Yesterday's film was writer / director David Ayer's current effort, Fury.
Set in the waning days of the European chapter of World War 2, Fury follows a tank crew led by Staff Sergeant Don Collier (Brad Pitt) as they make their way across Germany. The film begins with an explanation that our Sherman tanks were known to be inferior to the German Tigers, making for hazardous duty for the crews of this equipment. The story does not concern itself with the larger war nor with any well-known epic battles; rather, we are shown what day-to-day life was like for a small band of men who must work together if they are to survive, and whose survival is the chip placed on the table again and again, day after day. This is their job. "Best job I ever had," they say, only half in jest (since it is a comment that always follows a successful emergence from another battle).
The story is really told through the eyes of new recruit Pvt. Norman Ellison (Logan Lerman), who in a nightmarish turn has been plucked from his job as a typist and deposited in the Assistant Driver's seat of the Sherman. This is much to the rest of the crew's chagrin, as his inexperience and frank unsuitability for the job--he has never set foot in a tank before--makes for an increased hazard for a crew which is already well past its expiration date. He arrives in camp having no idea whatsoever to expect, and gets a very quick introduction when he is tasked with removing the splattered remains of his forbear from the seat he is shortly to occupy. Collier's crew have survived through a combination of dumb luck and the capability of the men--and through Collier's very adept leadership (we are left wondering at such talent and ability confined to the insular world of the six-man crew, this world being but one unit like a grain of sand in the desert of an immense undertaking where life and death become statistics around which the larger effort must be planned). Though we do not witness any of the great battles of history, dead is dead at every encounter if things don't come out right. I daresay it's easy for we civilian folks to forget that.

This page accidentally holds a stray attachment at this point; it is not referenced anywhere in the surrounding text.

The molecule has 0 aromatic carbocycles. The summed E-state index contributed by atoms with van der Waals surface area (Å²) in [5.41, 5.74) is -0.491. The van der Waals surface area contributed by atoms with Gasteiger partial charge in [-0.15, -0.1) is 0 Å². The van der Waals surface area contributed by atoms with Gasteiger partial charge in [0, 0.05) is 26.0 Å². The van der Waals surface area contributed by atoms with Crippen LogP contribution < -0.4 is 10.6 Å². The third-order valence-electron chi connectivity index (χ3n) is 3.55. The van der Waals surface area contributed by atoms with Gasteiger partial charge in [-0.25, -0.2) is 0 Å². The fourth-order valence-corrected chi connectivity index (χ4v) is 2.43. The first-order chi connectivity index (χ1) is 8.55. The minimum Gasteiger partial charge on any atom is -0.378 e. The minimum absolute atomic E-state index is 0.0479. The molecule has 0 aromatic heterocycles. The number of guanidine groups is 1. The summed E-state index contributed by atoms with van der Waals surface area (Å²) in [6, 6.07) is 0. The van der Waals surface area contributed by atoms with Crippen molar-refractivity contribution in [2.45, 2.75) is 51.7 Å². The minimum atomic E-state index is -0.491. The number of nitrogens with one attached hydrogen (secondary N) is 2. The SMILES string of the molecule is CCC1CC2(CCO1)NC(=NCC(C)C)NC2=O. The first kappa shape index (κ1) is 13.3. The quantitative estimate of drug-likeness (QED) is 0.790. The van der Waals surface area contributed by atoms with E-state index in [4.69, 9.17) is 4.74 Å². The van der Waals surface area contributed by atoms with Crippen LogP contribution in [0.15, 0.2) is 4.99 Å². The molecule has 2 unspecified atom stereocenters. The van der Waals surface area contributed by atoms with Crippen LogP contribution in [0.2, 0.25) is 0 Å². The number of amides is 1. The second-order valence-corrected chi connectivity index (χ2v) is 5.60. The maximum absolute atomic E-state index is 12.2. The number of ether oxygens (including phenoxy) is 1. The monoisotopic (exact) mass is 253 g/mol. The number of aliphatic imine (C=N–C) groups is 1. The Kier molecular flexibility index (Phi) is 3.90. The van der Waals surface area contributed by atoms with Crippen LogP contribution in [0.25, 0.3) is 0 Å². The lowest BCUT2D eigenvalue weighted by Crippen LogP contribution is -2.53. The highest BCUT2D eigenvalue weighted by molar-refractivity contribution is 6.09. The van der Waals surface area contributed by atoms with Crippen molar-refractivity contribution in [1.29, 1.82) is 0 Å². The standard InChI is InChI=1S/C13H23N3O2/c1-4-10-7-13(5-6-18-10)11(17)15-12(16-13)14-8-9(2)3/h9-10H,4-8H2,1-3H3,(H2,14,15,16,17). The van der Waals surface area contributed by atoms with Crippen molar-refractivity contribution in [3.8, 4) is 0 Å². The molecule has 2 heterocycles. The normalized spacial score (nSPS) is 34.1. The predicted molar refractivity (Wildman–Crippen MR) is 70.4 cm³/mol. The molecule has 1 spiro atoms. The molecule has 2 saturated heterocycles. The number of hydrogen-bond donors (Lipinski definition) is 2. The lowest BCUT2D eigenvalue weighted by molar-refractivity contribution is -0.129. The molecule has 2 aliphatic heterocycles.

All the film's performances are excellent, with Pitt especially wearing the swagger and bravado and nonchalance his crew expects (and perhaps needs) while privately showing the immense strain of the choices with which he has been faced--and the decisions he has made. The men are distinctive personalities, and the actors do a great job of dragging their characters' baggage along, each character trying to play his role while having to conquer fear and to almost continually face death--theirs or someone else's.
I suspect Ayer's mission is to place the grim reality of war starkly before us: whatever a person's preferences and philosophies, a soldier's most basic job is to kill enemy soldiers. This simple calculus becomes inescapable for a soldier, especially if his opposite number is frantically aware of it. But the decisions facing a soldier are rarely cut-and-dried, and the deadly nature of the activity means there's little chance for deliberation and second chances. The razor's edge by which a long-standing crew such as Sgt. Collier's has managed to stay alive means that the men, if they live, come out the other side with very bloody hands and little opportunity to wonder luxuriously if they've made the right choices. Nasty, brutish, and short.
As a collection of characters, the film is excellent. The plot is linear and believable; the pictures are horrific and beautiful, and the tension runs like a piano string throughout. We are given a lot to think about. But I wasn't unreservedly enthusiastic. First, I always have a bad taste in my mouth when the "chaotic battle aftermath"--the opening scene of the film--is depicted by a field littered with debris and burning indiscriminately. Why would there be a bunch of little, uniform fires of basically equal size? Why would clumps of dirt be burning? A burning tank, sure. A demolished house on fire, you bet. A burning dead horse maybe? OK, sure. But just random chunks of metal? Metal don't burn, dude. And the music: There are a couple affecting themes presented to us, but overall I found the swelling patriotic music to be A Bridge Too Far. In general I hate soundtracks clumsily telling us what we're supposed to feel; it seems the most basic failure of storytelling. But the Big Battle Scene suddenly slowing down to an artistic slow-mo and all sound dropping away while we are treated to swelling angst music--ugh. I know Fury is not trying to be a documentary, but if we're trying to understand what the soldiers experienced, I can guarantee that things didn't slow down beautifully and get accompanied by Musical Deepity.
Chalk that up to my quirks and don't let it stop you from going if you otherwise like war films. As a friend said, it's not Saving Private Ryan, but it's not bad.